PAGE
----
It’s really common for a baby to have flat head syndrome, as it’s known to doctors. In fact, it affects a massive 20% of babies. And while “it’s really common,” might not be enough to stop you from worrying, the good news is that it doesn’t hurt, and it will sort itself out over time, often without any intervention at all.
So take a breath, mama, and let’s have a look at what’s going on.
In this article 📝
- What is flat head syndrome in babies?
- What causes a flat head in a baby?
- When should I be concerned about my baby’s flat head?
- How do I fix my baby’s flat head?
What is flat head syndrome in babies?
Babies sleep a lot. And when they’re sleeping, they’re usually lying down on their backs. Enter, flat head syndrome, where a slightly flattened area develops at the point where they usually rest their head.
There are two types of flat head syndrome:
- Plagiocephaly - when the head is flattened on one side.
- Brachycephaly - when the back of the head is flattened.
While both forms can look a little concerning, they usually aren’t. Neither will have any effect on your baby’s health, they won’t hurt, and they’ll improve as your baby grows.
What causes a flat head in a baby?
When babies are young, their heads are still relatively soft. The bones that make up the skull take time to join and strengthen. That means that it doesn’t take a lot of steady pressure to change the shape of their head.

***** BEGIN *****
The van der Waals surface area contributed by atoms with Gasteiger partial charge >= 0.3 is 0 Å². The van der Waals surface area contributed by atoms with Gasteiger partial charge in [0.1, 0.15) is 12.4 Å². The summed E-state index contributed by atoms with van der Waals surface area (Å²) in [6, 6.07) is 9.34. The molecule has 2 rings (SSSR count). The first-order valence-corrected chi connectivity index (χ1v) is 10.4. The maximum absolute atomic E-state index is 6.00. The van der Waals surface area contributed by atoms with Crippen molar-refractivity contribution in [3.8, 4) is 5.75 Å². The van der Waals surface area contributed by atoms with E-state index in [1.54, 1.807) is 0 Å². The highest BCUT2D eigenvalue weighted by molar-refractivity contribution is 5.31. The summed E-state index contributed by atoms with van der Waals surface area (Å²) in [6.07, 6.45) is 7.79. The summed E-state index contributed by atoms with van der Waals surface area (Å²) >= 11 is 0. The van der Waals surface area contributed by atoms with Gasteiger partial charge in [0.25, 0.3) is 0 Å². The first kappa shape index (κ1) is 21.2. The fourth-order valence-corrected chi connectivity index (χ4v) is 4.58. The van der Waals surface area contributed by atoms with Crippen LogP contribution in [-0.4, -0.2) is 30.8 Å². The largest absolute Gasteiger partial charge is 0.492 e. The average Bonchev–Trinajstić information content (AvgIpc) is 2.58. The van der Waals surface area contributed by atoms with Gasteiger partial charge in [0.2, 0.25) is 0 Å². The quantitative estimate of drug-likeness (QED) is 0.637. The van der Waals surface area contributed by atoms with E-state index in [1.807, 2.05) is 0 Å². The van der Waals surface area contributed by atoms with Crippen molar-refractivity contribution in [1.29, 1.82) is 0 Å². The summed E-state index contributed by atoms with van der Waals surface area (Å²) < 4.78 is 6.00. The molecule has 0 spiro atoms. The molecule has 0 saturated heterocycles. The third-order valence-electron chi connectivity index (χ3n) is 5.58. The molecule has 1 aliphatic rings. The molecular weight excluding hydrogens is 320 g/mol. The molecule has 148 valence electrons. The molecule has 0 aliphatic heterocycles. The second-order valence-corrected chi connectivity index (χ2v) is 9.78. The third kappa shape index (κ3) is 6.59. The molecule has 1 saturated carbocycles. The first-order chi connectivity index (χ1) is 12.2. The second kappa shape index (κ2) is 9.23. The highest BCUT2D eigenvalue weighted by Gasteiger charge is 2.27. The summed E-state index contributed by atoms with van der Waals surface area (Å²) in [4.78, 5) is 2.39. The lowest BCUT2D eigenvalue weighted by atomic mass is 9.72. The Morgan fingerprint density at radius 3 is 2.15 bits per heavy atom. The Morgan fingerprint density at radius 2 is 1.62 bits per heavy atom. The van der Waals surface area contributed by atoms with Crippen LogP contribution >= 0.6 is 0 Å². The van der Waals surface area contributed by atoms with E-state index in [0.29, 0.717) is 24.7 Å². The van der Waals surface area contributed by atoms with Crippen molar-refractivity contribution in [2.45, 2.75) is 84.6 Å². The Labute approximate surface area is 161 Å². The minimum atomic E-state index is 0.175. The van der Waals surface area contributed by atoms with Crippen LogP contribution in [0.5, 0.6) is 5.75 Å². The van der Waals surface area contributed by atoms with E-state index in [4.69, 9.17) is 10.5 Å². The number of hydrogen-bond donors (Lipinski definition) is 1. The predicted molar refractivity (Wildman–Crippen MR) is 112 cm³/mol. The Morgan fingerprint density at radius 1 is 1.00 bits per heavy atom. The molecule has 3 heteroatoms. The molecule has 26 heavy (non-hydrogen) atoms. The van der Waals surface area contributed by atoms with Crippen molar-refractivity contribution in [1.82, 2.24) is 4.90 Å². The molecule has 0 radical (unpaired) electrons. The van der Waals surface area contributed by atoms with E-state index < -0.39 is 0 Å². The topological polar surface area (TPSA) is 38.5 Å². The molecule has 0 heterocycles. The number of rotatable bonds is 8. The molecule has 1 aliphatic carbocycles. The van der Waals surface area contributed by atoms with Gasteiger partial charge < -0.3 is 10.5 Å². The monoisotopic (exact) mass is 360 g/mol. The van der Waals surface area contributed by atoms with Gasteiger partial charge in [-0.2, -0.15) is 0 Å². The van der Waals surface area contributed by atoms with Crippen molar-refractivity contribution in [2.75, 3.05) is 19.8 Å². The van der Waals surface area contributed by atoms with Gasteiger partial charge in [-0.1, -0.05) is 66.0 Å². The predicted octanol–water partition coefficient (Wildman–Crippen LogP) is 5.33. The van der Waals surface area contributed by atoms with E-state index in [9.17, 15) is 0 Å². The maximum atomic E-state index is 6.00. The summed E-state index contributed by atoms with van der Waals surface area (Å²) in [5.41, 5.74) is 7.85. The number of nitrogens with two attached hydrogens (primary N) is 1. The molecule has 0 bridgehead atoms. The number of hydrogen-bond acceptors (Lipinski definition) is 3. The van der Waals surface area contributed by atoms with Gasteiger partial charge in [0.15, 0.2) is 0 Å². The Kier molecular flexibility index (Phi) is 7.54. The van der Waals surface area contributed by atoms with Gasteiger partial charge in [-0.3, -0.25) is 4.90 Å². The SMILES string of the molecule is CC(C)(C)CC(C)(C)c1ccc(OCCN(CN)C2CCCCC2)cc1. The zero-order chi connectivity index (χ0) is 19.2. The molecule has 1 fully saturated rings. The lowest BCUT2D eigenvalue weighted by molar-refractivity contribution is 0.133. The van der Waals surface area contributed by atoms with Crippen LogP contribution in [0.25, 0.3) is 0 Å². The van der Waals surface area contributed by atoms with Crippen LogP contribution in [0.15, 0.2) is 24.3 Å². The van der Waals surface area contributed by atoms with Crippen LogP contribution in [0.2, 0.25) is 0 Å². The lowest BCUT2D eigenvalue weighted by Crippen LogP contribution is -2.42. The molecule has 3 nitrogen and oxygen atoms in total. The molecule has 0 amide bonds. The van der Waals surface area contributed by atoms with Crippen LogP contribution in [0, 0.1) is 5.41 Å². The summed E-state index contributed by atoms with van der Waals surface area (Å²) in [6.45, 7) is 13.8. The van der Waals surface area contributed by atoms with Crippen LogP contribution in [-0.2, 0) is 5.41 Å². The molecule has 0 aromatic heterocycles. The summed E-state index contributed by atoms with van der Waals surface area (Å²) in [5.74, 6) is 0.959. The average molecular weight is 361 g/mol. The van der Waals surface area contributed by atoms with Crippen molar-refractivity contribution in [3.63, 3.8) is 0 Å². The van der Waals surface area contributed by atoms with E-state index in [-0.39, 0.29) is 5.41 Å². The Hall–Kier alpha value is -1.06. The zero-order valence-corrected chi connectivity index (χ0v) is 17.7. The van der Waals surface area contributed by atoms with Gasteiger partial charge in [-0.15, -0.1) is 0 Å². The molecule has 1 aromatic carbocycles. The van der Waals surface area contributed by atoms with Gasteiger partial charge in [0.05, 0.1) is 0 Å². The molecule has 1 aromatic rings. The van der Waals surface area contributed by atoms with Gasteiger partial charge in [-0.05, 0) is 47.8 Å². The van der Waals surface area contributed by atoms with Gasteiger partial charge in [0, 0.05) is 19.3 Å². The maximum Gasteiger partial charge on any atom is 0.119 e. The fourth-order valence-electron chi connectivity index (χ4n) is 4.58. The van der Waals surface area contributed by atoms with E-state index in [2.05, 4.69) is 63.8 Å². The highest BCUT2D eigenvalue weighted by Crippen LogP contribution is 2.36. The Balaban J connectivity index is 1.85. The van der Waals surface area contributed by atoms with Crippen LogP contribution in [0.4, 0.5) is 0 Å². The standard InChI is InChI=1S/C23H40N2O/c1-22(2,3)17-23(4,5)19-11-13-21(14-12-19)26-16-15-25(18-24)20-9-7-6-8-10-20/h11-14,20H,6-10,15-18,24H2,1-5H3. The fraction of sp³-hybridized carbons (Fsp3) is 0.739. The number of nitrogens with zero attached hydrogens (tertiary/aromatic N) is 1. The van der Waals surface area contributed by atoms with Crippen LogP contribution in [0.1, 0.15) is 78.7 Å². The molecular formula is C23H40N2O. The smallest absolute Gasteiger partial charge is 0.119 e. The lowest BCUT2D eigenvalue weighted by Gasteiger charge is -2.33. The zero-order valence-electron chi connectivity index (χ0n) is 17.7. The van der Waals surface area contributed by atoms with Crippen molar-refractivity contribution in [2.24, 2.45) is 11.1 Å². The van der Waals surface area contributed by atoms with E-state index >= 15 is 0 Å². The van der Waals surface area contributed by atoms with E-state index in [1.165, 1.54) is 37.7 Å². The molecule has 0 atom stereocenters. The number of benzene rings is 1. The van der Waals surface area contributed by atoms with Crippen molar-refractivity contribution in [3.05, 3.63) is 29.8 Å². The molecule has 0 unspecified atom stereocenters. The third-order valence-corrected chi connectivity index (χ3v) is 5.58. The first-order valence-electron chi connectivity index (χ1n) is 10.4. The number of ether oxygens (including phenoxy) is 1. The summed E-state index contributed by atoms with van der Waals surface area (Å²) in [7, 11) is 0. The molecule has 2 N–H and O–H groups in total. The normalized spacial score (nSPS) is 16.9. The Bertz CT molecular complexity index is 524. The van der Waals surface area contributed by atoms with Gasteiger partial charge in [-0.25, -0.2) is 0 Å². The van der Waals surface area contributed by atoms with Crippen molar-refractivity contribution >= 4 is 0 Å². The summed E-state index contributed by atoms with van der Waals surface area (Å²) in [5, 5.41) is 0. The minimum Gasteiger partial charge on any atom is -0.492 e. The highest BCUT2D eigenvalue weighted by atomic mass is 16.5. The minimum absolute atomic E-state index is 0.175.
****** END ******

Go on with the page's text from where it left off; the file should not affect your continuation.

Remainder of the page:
Some of the most common causes of a flat head include:
- Sleeping on their back
- Premature birth because babies born preterm tend to have softer skulls.
- Problems in the womb because pressure on their skull in the womb can also lead to plagiocephaly or brachycephaly.
- Developmental differences. We mention this to cover all the bases, but these are really rare. Conditions like craniosynostosis can be a cause of differently shaped heads in babies.
When should I be concerned about my baby’s flat head?
Wondering when to worry about a baby’s flat head? If you’re at all concerned, talk to a doctor. They’ll take a look at your baby and either reassure you that there’s nothing to worry about, or they may discuss the options to help “correct” the flat area.
When is it too late to correct a flat head? If you notice your baby has a flat head, getting it checked early is recommended. Doctors will then be able to keep an eye on any changes to decide the best course of action.
Remember, though: your baby’s head shape will almost always return to normal. Their skull just has to strengthen, which it will as they grow and get more mobile.
How do I fix my baby’s flat head?
As well as asking how to avoid a flat head, or how to prevent a baby from getting a flat head, parents want to know how to “fix” the problem.
The easiest way to do this is to make sure that they don’t sleep in the same position every day. However, since it’s safest for your baby to sleep on their back and they may just prefer to have their head on one side, here are some more things you can do to help:
- Tummy time. It’s great for their neck muscles too.
- Changing sleep locations. Maybe they could take some of their naps in a sling or the stroller.
- Alternating sides. Even changing sides during feeds can help.
- Move toys and mobiles. This gives your baby an incentive to change position.
And what about baby helmets? There are hats, headbands, and helmets that claim to reshape a baby’s head. The downside is that they’re expensive, and there’s not much evidence that they work better than waiting for a baby to outgrow flat head syndrome.
👶 More from The 411:
13 Pieces of Advice That New Moms Need to Hear
Cradle Cap: Causes and Treatment
How to Calm a Crying Baby
Newborn Temperature Guide
Why Do Babies Wear Helmets?
6 Signs of a Concussion in Babies
Baby Bumped Head: What to Do
Bow Legged Baby? Everything You Need to Know